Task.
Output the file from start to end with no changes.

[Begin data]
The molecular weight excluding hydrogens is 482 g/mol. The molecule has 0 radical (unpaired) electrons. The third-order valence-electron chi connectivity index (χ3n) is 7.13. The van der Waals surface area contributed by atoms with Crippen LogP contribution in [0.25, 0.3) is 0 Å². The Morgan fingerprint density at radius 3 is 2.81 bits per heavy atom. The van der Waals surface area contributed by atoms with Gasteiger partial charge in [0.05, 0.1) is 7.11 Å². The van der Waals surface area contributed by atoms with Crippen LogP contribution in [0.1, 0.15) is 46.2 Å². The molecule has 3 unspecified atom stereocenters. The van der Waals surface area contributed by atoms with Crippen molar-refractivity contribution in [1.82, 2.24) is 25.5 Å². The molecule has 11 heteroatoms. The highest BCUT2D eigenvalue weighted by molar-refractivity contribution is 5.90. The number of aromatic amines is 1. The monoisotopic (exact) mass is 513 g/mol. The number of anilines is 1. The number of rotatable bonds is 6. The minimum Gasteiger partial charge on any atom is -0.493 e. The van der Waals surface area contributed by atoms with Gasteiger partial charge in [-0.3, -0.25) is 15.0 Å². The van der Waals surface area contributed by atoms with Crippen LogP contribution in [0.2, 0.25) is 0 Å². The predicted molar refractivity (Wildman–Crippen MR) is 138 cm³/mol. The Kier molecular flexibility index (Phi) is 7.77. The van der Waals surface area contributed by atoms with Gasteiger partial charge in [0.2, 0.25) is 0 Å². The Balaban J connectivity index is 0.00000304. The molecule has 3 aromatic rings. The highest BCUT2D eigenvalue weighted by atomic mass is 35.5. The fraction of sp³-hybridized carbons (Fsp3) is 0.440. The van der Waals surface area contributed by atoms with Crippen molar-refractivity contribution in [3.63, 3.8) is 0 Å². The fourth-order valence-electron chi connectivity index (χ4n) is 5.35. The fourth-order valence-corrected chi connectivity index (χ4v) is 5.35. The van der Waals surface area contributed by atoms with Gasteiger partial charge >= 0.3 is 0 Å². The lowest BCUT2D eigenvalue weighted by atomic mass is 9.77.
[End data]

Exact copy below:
The molecular weight excluding hydrogens is 482 g/mol. The molecule has 0 radical (unpaired) electrons. The third-order valence-electron chi connectivity index (χ3n) is 7.13. The van der Waals surface area contributed by atoms with Crippen LogP contribution in [0.25, 0.3) is 0 Å². The Morgan fingerprint density at radius 3 is 2.81 bits per heavy atom. The van der Waals surface area contributed by atoms with Gasteiger partial charge in [0.05, 0.1) is 7.11 Å². The van der Waals surface area contributed by atoms with Crippen LogP contribution in [0.1, 0.15) is 46.2 Å². The molecule has 3 unspecified atom stereocenters. The van der Waals surface area contributed by atoms with Crippen molar-refractivity contribution in [1.82, 2.24) is 25.5 Å². The molecule has 11 heteroatoms. The highest BCUT2D eigenvalue weighted by molar-refractivity contribution is 5.90. The number of aromatic amines is 1. The monoisotopic (exact) mass is 513 g/mol. The number of anilines is 1. The number of rotatable bonds is 6. The minimum Gasteiger partial charge on any atom is -0.493 e. The van der Waals surface area contributed by atoms with Gasteiger partial charge in [-0.3, -0.25) is 15.0 Å². The van der Waals surface area contributed by atoms with Crippen LogP contribution in [0.2, 0.25) is 0 Å². The predicted molar refractivity (Wildman–Crippen MR) is 138 cm³/mol. The Kier molecular flexibility index (Phi) is 7.77. The van der Waals surface area contributed by atoms with Gasteiger partial charge in [0.2, 0.25) is 0 Å². The Balaban J connectivity index is 0.00000304. The molecule has 3 aromatic rings. The highest BCUT2D eigenvalue weighted by atomic mass is 35.5. The fraction of sp³-hybridized carbons (Fsp3) is 0.440. The van der Waals surface area contributed by atoms with Crippen molar-refractivity contribution in [3.63, 3.8) is 0 Å². The fourth-order valence-electron chi connectivity index (χ4n) is 5.35. The fourth-order valence-corrected chi connectivity index (χ4v) is 5.35. The van der Waals surface area contributed by atoms with Gasteiger partial charge >= 0.3 is 0 Å². The lowest BCUT2D eigenvalue weighted by atomic mass is 9.77.